I will not be anywhere close to the Caribbean during this winter season; maybe this is why articles such as Jan Hein’s comprehensive description of the carnival experience—“Carriacou & Petite Martinique – King of Carnivals” (All at Sea)—keep catching my eye. (Don’t miss the listing of Caribbean carnivals and their respective dates at the end on the post and illustrative photographs in the original article at All at Sea.) Hein writes:
Sister isles Carriacou and Petite Martinique together are a mere 14.53 square miles, small scale as islands go, yet they host one of the regions most all-consuming carnivals. Performances kick off weeks before the pre-lent event, building an unquenchable fever that seriously dents the island rum supply. During nightly competitions, Monarchs are chosen, a Queen crowned, and bands battle for top billing. Carnival Village, in Hillsborough, is the hub of the action but the energy sails far and wide.
My carnival experience extends back a few years, stretching from St. Barths to Grenada with parades the main focus because, who doesn’t love a parade? I’d viewed Carriacou’s last-lap march, even endured a sleepless night anchored too close to a Wet Fete, so more mayhem was not on my radar. Maybe it was the music on local busses that lured me back, rising in volume with the year’s top soca songs; or the enticing posters plastered everywhere, announcing the action that shouldn’t be missed; or perhaps I just caught the fever.
J’ouvert, the official start to carnival bacchanalia throughout the Caribbean, is legendary on the tiny isles. French for ‘day break,’ revelers begin hours earlier on a spirited march to town dressed in few clothes but plenty of oil. Paint, motor oil, or in Martinique, chocolate, is worn, thrown and smeared by Jab Jabbers as part of their deal with the devil. For my J’ouvert debut, I rolled into town near noon hoping to catch the action but finding instead a war zone with apocalyptic, rum soaked zombies weaving through the street. The second time I braved it at dawn, on a packed bus dangerously low on its lines, declining offers of Jack Iron and his many cousins.
Near town, bands, troops and one-off groups cued up for a procession that wound through town in a not-so-orderly fashion. As crowds closed ranks, oil spread like wildfire along with an infectious exuberance for which there was no cure. Chains, tails, and horned hats were popular, referencing slavery’s Jab Jab Mas. Feathers, beads and bling spilled from elaborate costumes. Every corner had an impromptu bar and pop-up stalls sold hunger quelling pots of souse, barbecue and johnny cake. Speaker trucks moved at a turtle’s pace yet the music rocketed to nearby islands.
Children in charge of paint buckets did what kids do and just when I thought it was over, Grenada’s Commancheros pan band rolled around the corner and shifted the frenzy into high gear. I followed the gyrating trucks until my ears could hold no more, then danced to the outskirts of town to escape. A bus driver refused to let me on, demanding, “I gots to see ya butt.” I showed him, knowing he was checking for oil, then headed home to psych up for another round of action.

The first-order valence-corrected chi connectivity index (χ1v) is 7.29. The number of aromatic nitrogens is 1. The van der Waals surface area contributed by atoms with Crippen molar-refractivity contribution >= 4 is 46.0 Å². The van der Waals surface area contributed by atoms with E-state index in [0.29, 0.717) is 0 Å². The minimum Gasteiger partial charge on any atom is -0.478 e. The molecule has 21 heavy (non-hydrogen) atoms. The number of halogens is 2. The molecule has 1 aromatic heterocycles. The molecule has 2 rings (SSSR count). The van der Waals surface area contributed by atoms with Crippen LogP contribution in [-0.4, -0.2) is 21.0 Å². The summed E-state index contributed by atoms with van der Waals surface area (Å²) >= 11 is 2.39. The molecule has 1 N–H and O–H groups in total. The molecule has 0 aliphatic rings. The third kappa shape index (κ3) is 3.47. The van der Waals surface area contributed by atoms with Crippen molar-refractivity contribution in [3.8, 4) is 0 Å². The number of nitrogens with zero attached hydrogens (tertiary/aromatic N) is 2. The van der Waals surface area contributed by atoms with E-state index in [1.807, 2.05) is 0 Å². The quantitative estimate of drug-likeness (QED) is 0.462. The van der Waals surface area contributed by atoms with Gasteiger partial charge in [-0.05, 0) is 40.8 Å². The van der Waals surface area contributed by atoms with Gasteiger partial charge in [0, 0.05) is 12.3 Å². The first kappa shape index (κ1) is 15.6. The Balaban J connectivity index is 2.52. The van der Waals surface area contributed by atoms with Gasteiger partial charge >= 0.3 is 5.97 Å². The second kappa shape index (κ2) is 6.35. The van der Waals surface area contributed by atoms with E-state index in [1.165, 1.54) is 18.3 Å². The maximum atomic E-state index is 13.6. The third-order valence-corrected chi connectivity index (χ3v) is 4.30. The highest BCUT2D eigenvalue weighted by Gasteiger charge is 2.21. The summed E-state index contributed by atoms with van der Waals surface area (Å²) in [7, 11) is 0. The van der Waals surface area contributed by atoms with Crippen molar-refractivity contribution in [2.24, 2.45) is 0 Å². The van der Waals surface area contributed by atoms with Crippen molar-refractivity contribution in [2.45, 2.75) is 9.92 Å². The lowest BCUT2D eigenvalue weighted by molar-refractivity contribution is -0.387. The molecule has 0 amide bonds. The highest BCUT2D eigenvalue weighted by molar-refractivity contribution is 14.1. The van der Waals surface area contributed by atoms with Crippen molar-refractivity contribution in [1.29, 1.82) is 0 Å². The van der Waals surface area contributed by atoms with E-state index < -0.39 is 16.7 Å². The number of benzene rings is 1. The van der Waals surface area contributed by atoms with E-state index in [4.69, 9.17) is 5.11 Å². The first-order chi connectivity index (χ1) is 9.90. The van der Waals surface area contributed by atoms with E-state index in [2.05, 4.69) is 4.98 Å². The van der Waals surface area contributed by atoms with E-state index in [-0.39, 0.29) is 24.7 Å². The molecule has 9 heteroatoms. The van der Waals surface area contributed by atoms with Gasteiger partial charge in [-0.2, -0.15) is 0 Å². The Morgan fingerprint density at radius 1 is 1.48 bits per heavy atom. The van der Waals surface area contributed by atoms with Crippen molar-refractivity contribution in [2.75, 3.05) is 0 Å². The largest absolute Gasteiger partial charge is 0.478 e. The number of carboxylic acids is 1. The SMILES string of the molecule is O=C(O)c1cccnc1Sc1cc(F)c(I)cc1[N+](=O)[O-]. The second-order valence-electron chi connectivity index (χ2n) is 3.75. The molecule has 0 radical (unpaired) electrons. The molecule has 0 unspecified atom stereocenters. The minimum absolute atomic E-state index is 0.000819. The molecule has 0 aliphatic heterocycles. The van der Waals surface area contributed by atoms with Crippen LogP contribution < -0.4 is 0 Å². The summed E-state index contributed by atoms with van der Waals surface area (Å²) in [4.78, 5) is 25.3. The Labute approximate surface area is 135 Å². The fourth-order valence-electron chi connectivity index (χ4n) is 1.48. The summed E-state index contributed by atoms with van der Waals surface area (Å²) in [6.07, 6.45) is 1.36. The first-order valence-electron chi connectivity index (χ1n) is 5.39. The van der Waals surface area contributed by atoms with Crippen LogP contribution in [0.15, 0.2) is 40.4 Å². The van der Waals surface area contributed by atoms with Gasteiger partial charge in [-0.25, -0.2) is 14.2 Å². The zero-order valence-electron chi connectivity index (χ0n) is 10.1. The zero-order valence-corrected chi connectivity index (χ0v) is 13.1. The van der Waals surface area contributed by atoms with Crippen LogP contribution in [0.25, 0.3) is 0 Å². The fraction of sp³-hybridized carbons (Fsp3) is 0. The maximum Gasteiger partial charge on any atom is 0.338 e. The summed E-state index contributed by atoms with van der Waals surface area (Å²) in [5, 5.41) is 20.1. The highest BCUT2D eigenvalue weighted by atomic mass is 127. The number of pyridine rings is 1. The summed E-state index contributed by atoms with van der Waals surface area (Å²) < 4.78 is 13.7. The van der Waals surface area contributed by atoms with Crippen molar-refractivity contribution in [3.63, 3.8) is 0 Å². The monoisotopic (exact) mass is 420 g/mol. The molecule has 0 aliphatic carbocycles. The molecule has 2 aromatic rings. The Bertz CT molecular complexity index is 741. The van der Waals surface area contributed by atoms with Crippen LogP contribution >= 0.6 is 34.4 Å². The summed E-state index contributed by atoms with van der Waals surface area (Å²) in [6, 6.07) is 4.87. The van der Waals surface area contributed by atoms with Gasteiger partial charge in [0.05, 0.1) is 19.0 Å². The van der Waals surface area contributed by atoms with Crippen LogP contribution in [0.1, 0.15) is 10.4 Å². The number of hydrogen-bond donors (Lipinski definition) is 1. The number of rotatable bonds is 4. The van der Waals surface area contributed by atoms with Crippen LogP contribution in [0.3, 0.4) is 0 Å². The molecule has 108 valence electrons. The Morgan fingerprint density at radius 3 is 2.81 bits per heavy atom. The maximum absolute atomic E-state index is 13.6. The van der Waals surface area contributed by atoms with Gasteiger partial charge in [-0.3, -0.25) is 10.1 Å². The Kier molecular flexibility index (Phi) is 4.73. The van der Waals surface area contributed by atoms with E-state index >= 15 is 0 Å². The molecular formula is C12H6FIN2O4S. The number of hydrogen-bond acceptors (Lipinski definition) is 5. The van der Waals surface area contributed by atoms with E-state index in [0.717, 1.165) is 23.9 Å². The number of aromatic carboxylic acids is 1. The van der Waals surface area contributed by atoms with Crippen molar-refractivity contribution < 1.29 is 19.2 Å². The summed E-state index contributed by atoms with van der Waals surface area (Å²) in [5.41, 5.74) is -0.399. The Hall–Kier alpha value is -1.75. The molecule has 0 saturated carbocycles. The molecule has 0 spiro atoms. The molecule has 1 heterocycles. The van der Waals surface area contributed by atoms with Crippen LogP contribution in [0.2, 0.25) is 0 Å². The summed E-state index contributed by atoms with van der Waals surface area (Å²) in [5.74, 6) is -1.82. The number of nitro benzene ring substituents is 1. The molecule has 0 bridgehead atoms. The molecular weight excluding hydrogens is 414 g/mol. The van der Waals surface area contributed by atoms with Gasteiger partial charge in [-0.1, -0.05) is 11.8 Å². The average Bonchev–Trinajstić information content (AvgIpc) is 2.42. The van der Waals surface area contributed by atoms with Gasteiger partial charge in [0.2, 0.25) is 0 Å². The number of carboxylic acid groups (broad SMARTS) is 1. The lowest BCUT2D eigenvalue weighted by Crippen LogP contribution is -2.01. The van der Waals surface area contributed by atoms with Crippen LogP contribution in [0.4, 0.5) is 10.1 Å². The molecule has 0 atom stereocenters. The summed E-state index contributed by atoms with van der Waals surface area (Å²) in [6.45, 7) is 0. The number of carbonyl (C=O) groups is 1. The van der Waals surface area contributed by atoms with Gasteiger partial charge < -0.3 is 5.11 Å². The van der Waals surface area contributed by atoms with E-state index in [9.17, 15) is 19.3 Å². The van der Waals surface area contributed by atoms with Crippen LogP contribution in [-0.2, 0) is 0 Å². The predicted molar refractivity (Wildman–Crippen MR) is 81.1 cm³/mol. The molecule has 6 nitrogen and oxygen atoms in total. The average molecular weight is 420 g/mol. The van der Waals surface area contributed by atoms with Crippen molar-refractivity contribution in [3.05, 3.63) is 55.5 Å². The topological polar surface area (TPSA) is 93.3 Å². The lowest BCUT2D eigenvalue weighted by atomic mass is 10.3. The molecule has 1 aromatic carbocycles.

The next day, Shrove Tuesday, I headed to Mt. Royal for Shakespeare Mas, an unlikely competition showcased only on Carriacou. Participants layer stiff, festive tunics over white petticoats, don wire mesh face masks and arm themselves with sticks before facing off in pairs to out recite the Bard’s long passages. If a line is fumbled, a beating ensues as onlookers leap to escape the fray. Many Mas players are getting on in years so young ones, coached and tested, will carry the custom forward.
Later that day, the Last Lap Parade served as an encore to weeks of party prep and productions. It was the cleaned up version of the parade from the night before with Vegas style costumes, simplistic floats, polished marchers and space for anyone who wanted to jump in. The procession moved through town without incident, but by the time it made several revolutions and the sun disappeared, rules of conduct took a zany turn. No injuries were sustained, short of some major hangovers, because carnival is like that. And just like the title of Herman Wouk’s famed novel, “Don’t Stop the Carnival,” it came to a bittersweet end as planning the next one got started.
SAVE THE DATE!
Save the dates and bank some sleep – Carnival Season is here! No two are alike because each is charged by island pride and rooted deep with tradition. Watch from the side or join the action just don’t miss the big parade.
- St.Kitts and Monsterrrat Carnivals, January 1
• St. Croix Carnival, January 4th
• Carriacou Kayak Mas and Carnivals in Trinidad, Martinique, Guadaloupe, and Dominica, February 25th
• Jamaica Carnival, April 19th
• St. Thomas Carnival, April 25th
• St. Marteen Carnival, April 30th
• St. John Carnival, July 4th
• St. Vincent Carnival, July 9th
• St. Lucia Carnival, July 20th
• Barbados Crop Over, August 5th
• Antigua Carnival, August 6th
• Anguilla Carnival and August Monday, August 9th
• Grenada, August 12th
For original article, see https://www.allatsea.net/carriacou-petite-martinique-king-of-carnivals/